The Samburu
Back to tribes

The Samburu

Nomadic pastoralists

Nomadic pastoralists

Awaken your senses on the sun-soaked plains of Africa, where you’ll meet the Samburu community. Escape your daily routine and experience their nomadic lifestyle, as well as their deep connection to the environment and animals that the tribe depends on for survival.
Snapshot

Snapshot

  • Region is Central Africa

  • Climate here is Mild

  • The challenge here is Intense

  • This trip has been rated 5 by other travelers

Life

Life

Like Kenya's other pastoralist tribes, the Samburu people rear large herds of cows, sheep and other livestock on the communal land. They stay for as long as there is adequate food and water, then move on once the current pasture has been exhausted.
Home

Home

Every time the Samburu move, they build temporary manyattas (mud-walled, grass-thatched huts) to live in with fenced-off cattle yards. A typical Samburu village normally includes several manyattas.

Culture

Social Structure

The Samburu usually live in groups of five to ten families. Men look after the cattle and are responsible for the safety of the tribe while Samburu women are in charge of gathering roots and vegetables, tending to children and collecting water.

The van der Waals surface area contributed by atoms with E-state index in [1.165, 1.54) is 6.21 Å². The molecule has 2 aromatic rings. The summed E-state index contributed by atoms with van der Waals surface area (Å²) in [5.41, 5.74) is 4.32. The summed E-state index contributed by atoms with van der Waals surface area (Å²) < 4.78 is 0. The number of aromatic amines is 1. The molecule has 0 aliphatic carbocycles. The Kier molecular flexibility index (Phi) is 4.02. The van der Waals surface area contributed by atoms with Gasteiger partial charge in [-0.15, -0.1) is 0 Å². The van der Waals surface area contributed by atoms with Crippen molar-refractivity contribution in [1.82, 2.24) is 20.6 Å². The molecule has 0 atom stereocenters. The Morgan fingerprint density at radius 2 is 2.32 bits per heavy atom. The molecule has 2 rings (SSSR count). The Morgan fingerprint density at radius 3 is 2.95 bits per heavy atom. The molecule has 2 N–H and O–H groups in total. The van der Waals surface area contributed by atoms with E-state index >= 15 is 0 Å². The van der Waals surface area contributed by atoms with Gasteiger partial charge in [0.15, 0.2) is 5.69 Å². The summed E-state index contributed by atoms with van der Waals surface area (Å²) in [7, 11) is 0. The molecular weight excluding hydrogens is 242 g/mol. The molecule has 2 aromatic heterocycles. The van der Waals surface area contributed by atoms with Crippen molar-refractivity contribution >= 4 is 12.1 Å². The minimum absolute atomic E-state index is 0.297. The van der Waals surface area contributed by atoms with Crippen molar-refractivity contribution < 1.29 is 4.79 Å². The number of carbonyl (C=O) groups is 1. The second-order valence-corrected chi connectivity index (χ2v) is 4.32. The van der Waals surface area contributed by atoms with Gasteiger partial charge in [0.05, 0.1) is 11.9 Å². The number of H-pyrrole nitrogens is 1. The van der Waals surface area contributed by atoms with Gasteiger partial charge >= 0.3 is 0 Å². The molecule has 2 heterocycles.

Religion

Traditionally, the Samburu believed in one supreme god, Nkai or Ngai, who was thought to reside in the mountains. While many Samburu people still adhere to their traditional religion, some have now adopted the Christian or Islamic faith.

Traditions

Dancing is very important in the Samburu culture. Routines are similar to that of the Maasai, with men dancing in a circle and jumping very high from a standing position.

Language

The community speaks the same language as the Maasai, Maa.

Art

Pieces are made from local wood, livestock skins, bones and more. While some arts are unisex, men tend to make spears, clubs, swords and shields and women produce colorful cotton dresses, bracelets and necklaces.

Celebrations

The Samburu have several important celebrations focused around coming of age. Weddings feature elaborate rituals where great importance is given to the preparation of gifts for the ceremony.
Further knowledge

Further knowledge

Like the Maasai tribe, the Samburu people are being pressured by the Kenyan Government to leave their nomadic lifestyle and settle in permanent villages. It is a difficult proposal to accept because it would interrupt their entire way of life and it would be difficult to keep the crops in a permanent place.


Cover photo iStock.com/WLDavies

Samburu warrior
iStock.com/Bartosz Hadyniak

Samburu girls
iStock.com/Bartosz Hadyniak

Samburu jumping dance
iStock.com/Bartosz Hadyniak

Samburu woman and baby
iStock.com/hadynyah

Samburu warriors
iStock.com/hadynyah